The defendant's third assignment of error charges that the trial court erred in refusing to grant a continuance in order that one Trivett, an alleged fourth participant, might be located and brought into court to testify. Apparently this co-defendant was a fugitive, and the authorities were unable to find him. He was subpoenaed as a witness after it was apparent that he was not going to appear as required, *857 and the contention was made in the motion for a continuance that he would testify favorably to this defendant. The trial judge will not be put in error for denying a continuance unless it is shown that he abused his discretion. Bass v. State, 191 Tenn. 259, 231 S.W.2d 707; Frazier v. State, 3 Tenn.Cr.App. 696, 466 S.W.2d 535. We do not find an abuse of discretion in denying the continuance. Brown himself didn't testify in his own defense. It is unlikely that this co-defendant would have testified had he been available, and he could not have been made to. The future availability of this witness was conjectural. Apparently he was not available when the motion for a new trial was disposed of. In this context, the decision to proceed with the trial of the three who were present was not error. Apparently Brown hoped to establish the defense that he was too drunk to have been guilty; but the evidence presented, including his condition at the time of arrest, did not establish this theory.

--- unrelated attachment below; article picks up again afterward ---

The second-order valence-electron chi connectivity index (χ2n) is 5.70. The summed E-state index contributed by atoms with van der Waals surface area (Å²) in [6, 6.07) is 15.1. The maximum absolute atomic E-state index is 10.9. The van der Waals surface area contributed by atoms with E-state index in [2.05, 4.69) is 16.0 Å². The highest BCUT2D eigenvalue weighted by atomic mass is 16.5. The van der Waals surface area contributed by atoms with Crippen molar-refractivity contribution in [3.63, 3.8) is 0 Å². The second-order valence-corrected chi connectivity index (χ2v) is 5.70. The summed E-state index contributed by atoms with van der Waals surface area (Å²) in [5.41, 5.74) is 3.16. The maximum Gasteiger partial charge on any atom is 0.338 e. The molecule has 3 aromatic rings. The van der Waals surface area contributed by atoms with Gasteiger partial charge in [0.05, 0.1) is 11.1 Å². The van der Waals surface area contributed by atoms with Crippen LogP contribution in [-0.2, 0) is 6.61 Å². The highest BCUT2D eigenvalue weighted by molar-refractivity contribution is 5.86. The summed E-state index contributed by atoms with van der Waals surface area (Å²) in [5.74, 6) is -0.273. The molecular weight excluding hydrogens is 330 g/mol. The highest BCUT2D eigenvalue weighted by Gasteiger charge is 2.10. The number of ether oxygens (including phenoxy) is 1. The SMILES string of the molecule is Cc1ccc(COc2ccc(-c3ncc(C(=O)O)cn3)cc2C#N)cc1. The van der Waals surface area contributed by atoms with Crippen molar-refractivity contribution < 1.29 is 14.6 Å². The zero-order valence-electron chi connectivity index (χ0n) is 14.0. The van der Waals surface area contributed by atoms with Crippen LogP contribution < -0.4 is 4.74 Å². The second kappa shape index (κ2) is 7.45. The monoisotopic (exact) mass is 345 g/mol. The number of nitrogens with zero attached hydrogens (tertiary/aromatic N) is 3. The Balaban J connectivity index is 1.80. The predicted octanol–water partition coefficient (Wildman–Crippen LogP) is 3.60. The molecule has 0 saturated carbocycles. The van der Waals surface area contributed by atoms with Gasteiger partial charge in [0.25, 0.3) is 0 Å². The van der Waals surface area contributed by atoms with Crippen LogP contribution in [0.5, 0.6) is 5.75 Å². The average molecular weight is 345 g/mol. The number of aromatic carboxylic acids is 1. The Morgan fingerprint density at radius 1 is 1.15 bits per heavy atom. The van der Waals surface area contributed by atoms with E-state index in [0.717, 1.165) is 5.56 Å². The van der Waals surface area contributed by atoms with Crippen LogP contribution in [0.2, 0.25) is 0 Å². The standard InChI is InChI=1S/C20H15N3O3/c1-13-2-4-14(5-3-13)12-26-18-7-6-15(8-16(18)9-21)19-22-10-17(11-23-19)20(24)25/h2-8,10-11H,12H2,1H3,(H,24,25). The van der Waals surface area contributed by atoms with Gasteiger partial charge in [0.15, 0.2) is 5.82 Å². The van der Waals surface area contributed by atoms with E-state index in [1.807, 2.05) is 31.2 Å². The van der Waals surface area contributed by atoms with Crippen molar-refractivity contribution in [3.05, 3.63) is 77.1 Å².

In his fourth assignment of error the defendant questions the legality of his arrest and the seizure of the physical evidence constituting, as it turned out, the fruits of the burglary, claiming that the search which resulted in the seizure of those articles was unlawful and without probable cause. We overrule this assignment by observing that there was no search. The contraband goods were in plain view of the arresting officer, and the taking of the objects was a legal seizure and there was no search as such. Sneed v. State, 221 Tenn. 6, 423 S.W.2d 857. The facts surrounding the stopping of the automobile in which the defendant was riding are more than adequate to establish probable cause for his arrest.

In his fifth assignment of error the defendant complains of the Attorney General's argument. We have reviewed the argument and overrule the assignment. See Harrington v. State, 215 Tenn. 338, 385 S.W.2d 758.

The defendant next complains of not being given a preliminary hearing. We note that he made no objection to not having been given a preliminary hearing prior to going to trial. Also, an accused has no right to a preliminary hearing after the Grand Jury has returned a presentment or indictment against him. T.C.A. ยง 40-1131. State v. Hudson, 487 S.W.2d 672 an opinion of this Court filed July 17, 1972, at Knoxville, by Judge Wayne Oliver.

In the seventh and final assignment of error the defendant alleges that the requisite chain of custody for the introduction of the physical evidence seized at the time of the arrest for introduction into evidence has not been shown by the State. We have reviewed closely the facts surrounding this phase of the case and overrule the contention.

The judgment of the trial court is affirmed.

JOHN D. TEMPLETON, Special Judge, and OLIVER, J., concur.